Thursday, April 29, 2010

The Desert Wing House by Brent Kendle

Architect Brent Kendle has designed the Desert Wing House in Scottsdale, Arizona.

Full description after the photos….


Programmatically the home is split into two zones, one a 4300 sf. residence for the owners, a couple requiring a very low maintenance lifestyle, and another zone for their extensive family and friends who visit the Arizona sunshine often.

While much of the surrounding homes echo themes from distant European cultures of centuries past this home speaks to its specific place in the Sonoran Desert. Forms derived not by the constraints of style but by programmatic and climatic forces shape this home. Solid walls of earth and concrete block out the harsh desert sun as well as views of surrounding structures. An almost invisible line of glass, shaded by deep overhangs, breaks down the boundaries between indoor and outdoor living, focusing on near and distant views of nature as well as the wonder of city lights in the distant valley. Planar roof forms are folded to catch rain water and disperse it to surrounding vegetation.

Materials are chosen not just for their inherent beauty and low maintenance but for their indigenous qualities as well. Copper, mined in the Arizona desert, clad bold roof forms which appear to float above indoor and outdoor living spaces. Rammed Earth walls made of soil excavated from the site rise up from the desert floor echoing the forms of the surrounding mountain range. The result is a home that is truly in harmony with it’s site and is expressive of it’s unique place in the world.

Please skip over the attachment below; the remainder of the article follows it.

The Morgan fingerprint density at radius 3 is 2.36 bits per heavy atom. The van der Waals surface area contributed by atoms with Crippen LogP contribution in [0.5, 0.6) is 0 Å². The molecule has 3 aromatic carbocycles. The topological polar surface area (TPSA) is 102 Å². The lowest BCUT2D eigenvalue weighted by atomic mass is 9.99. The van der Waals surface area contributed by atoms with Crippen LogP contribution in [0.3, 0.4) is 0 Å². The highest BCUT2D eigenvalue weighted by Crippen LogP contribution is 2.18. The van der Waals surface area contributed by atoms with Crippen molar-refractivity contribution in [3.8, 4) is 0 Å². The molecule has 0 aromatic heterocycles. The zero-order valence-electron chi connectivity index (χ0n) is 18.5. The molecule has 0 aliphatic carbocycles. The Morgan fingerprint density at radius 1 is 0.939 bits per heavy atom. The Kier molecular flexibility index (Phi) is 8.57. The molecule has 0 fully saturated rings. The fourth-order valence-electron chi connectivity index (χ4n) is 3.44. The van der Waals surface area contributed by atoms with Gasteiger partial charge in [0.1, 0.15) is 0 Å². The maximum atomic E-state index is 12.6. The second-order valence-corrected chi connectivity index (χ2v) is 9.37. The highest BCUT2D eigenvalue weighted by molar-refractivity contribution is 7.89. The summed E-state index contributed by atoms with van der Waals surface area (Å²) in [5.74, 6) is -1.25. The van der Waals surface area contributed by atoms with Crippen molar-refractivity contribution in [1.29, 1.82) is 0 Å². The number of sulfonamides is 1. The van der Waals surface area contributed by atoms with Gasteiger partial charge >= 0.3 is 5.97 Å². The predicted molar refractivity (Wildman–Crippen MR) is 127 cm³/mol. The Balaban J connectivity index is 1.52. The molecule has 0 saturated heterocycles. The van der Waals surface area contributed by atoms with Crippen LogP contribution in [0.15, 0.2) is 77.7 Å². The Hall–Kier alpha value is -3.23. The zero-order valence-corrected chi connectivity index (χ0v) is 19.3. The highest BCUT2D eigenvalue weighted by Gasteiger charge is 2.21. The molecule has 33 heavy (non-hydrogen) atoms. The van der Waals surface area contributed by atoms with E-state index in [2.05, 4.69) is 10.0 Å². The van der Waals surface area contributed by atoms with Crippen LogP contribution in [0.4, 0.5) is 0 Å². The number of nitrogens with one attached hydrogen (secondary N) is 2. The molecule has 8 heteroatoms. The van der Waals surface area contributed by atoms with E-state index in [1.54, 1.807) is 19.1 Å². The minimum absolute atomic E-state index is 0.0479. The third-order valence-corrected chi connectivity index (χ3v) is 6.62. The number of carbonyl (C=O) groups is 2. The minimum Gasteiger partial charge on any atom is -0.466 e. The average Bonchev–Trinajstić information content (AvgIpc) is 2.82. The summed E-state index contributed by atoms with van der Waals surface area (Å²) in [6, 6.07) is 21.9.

Brent Kendle, AIA, LEED AP
6115 North Cattletrack Road, Scottsdale, Arizona 85250

Friday, April 23, 2010

The Beautiful Execution of Tame Fly Ecuador Campaign

Tourism is an industry responsible for billions of dollars spent in the world a year. Marketing tourism can be tricky. Everyone has beautiful scenery, interesting activities and their own “unique” destinations. So how do you define a specific area or brand from another? Through creative campaigns. The Fly Ecuador campaign for Tame Airlines is no different. Carrying an overarching theme of flying throughout, the ads are built with simple rich backgrounds, a white border at the bottom with a slight curve to lead your eye through and then some amazing photoshop work throughout! The photos are made up of the people and cities of Ecuador and then made to “fly” with wings made up of fish, buildings, nets, ships and anything in between. The ads carry your eye through each image and leave you wanting more. Did the campaign make you want to go to Ecuador? Or are you just stunned by the visuals and think its massively appealing? Either way, this campaign executes on many of The Principles of Design. You can also check these ads out on AdsofTheWorld.


06macas07portoviejo08loja09galapagosBest of interior and architecture

A Design for Design

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Its only natural that a design museum should be well designed. That's the least we can expect. But Ron Arad's Design Museum in Holon, Israel defies expectations.

The sinuous sculptural form feels like an uncoiling spring. The curved bands peel away from each other as if expressing various degrees of dynamic force. The cantilevered bands create a visual vortex that defines the open courtyard at the center of the museum.